The flight was booked for Tuesday night. The day was spent in a frenzy of uncertainty as the airline was unable to confirm its departures until the eleventh hour. Finally at 5:30pm we received a phone call: the flight was scheduled to leave in just two hours. Within minutes Shevy had packed her bags and was on her way.

Amidst the strange quiet that followed Shevy’s exit, I could almost hear G-d laughing. Here hundreds of thousands of passengers had taken months planning their itineraries, thinking they had everything under control, when in a sudden flash everything came crashing down. To think that a mere volcano could thwart the plans of a technologically advanced world which basks in the conveniences of iPods and iPads, and has even conquered out of space! I think that every once in a while, G-d likes to remind us most spectacularly who really runs the show. We even pay tribute to this phenomenon every day during davening when we say, "רבות מחשבות בלב איש ועצת ה' היא תקום" - “many are the thoughts in the heart of man, but it is the counsel of G-d that will endure.”

The idea is illustrated in this week’s Parshah of Acharei Kedoshim. The Torah stipulates that the fruits of a newly planted tree may not be devoured in its’ first three years. In the fourth year the fruits may be eaten on condition that we consume them in Jerusalem. As of the fifth year, the fruits may be enjoyed at our leisure. The reason we take the fruits of the fourth year to the holy city is to remind us that before we may enjoy the labors of this world, we must first give thanks where it is due. G-d desires us to acknowledge His presence in this world, lest we forget by whose grace we live and prosper. In other words, sometimes G-d uses fruits to make a point, and sometimes He uses volcanoes. 

Gal G., one of the ten wounded soldiers whom we will be hosting in Manhattan in June, sustained severe head injuries from flying shrapnel after friendly fire was mistakenly opened on his unit. Despite countless surgeries Gal is still left with many scars. Yet anybody who has seen these scars can attest to the fact that the marks covering his head clearly form the word "חי" (Chai). We cannot claim to know what purpose Gal’s injuries played in G-d’s Grand Plan, but perhaps through his vicious injuries, G-d intended a message for Gal… stay strong, I’m always with you. Am Yisrael Chai.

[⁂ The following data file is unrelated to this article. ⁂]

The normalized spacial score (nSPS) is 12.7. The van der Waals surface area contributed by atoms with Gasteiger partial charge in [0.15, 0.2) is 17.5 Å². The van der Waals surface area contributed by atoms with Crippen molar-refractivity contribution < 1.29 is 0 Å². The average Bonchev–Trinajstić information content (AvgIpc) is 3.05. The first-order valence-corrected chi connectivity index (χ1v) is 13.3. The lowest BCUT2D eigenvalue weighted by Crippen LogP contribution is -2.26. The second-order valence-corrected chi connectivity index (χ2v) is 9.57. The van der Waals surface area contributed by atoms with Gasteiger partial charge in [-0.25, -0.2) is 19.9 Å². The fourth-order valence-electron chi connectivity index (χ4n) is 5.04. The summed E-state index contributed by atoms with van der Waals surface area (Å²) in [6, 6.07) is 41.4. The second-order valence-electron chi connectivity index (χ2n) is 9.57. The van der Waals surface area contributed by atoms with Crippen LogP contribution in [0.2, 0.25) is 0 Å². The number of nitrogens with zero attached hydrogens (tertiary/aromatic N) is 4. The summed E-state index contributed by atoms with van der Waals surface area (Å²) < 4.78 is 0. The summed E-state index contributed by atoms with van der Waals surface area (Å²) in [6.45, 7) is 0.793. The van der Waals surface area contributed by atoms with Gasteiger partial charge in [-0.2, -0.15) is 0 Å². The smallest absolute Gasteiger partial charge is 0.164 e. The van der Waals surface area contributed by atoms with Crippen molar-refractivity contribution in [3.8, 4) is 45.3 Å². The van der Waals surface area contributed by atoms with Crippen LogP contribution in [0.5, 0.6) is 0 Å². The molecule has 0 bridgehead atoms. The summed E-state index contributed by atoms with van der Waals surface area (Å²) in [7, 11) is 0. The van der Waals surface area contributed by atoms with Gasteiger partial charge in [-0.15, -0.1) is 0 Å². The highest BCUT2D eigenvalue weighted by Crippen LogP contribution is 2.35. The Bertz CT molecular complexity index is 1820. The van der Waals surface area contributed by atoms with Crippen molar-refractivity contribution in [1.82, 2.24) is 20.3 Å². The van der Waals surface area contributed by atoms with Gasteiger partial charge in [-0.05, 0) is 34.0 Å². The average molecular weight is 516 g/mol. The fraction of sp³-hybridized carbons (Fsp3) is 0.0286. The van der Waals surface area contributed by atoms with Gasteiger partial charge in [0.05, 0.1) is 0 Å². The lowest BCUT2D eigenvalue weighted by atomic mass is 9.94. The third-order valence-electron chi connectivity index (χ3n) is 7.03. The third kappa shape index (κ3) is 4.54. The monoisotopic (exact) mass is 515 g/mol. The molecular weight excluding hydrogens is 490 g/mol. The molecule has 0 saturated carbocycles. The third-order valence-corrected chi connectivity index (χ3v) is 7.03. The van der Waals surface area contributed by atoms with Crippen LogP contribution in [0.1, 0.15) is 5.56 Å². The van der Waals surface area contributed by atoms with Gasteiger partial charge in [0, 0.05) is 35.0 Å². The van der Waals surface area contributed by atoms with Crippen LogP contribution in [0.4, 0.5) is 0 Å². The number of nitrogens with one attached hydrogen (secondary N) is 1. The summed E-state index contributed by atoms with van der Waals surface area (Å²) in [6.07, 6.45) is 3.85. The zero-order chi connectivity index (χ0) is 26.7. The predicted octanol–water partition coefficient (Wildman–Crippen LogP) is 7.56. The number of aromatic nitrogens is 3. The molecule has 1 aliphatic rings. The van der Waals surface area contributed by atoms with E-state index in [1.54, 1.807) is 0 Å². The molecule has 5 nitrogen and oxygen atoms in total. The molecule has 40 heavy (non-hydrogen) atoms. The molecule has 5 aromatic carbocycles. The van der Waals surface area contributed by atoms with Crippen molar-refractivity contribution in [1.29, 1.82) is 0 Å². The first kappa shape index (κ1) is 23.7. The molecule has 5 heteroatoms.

The First African-American-Zimbabwean Rabbi

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This past Friday I made history. Upon becoming a US citizen, I also became the first Zimbabwean born African-American Rabbi in Manhattan. The citizenship ceremony was attended by 128 people from fifty countries all over the world.

The event began with us all affirming our allegiance to the United States of America, after which followed an alphabetical role call of all countries in attendance that saw each person rise for his motherland and remain standing. First up was Albania. By the time the supervisor had reached the forty ninth country, every person in the room was on their feet, save for me. I finally rose when all the letters had been maxed out, leaving only Zimbabwe. A reporter from Fox News noticed this and was stunned when I confirmed that I indeed am a born and bred Zimbabwean!

After singing the national anthem, next up on the agenda was a message from the President. He concluded by stating, “Now that you are a citizen of the United States of America, nothing is impossible.” (The USCIS director graciously pointed out that that means we may even aspire to one day become a USCIS director ourselves.)

As I listened to Obama speaking, it struck me that his message had a direct connection to the Torah portion of the week.

In Parshat Shemini, the Torah relates the tragedy of the death of Aaron’s two sons, Nadav and Avihu. The pious brothers, overcome by their tremendous desire to cleave to G-d, offered incense as a sacrifice to G-d. Since such an act was prohibited, G-d sent down a fire which consumed them. After their deaths, Moses termed the two “kedoshim”- holy ones.

The question is obvious: if they had sinned so terribly so as to warrant an immediate death penalty, by which merit were they titled kedoshim?